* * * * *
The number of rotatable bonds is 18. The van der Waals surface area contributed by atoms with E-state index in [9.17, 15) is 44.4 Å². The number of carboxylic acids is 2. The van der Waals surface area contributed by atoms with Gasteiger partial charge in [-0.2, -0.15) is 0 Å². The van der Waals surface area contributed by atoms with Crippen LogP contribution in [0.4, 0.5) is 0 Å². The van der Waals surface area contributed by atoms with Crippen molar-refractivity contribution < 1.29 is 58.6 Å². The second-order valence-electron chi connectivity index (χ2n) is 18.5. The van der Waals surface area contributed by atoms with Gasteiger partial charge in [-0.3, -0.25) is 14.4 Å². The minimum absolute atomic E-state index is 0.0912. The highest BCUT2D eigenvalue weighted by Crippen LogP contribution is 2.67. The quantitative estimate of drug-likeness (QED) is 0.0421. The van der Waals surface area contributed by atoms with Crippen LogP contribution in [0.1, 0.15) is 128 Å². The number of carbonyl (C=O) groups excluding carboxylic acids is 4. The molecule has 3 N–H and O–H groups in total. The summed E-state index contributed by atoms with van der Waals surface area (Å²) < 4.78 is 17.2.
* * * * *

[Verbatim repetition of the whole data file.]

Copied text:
The number of rotatable bonds is 18. The van der Waals surface area contributed by atoms with E-state index in [9.17, 15) is 44.4 Å². The number of carboxylic acids is 2. The van der Waals surface area contributed by atoms with Gasteiger partial charge in [-0.2, -0.15) is 0 Å². The van der Waals surface area contributed by atoms with Crippen LogP contribution in [0.4, 0.5) is 0 Å². The van der Waals surface area contributed by atoms with Crippen molar-refractivity contribution < 1.29 is 58.6 Å². The second-order valence-electron chi connectivity index (χ2n) is 18.5. The van der Waals surface area contributed by atoms with Gasteiger partial charge in [-0.3, -0.25) is 14.4 Å². The minimum absolute atomic E-state index is 0.0912. The highest BCUT2D eigenvalue weighted by Crippen LogP contribution is 2.67. The quantitative estimate of drug-likeness (QED) is 0.0421. The van der Waals surface area contributed by atoms with Crippen LogP contribution in [0.1, 0.15) is 128 Å². The number of carbonyl (C=O) groups excluding carboxylic acids is 4. The molecule has 3 N–H and O–H groups in total. The summed E-state index contributed by atoms with van der Waals surface area (Å²) < 4.78 is 17.2.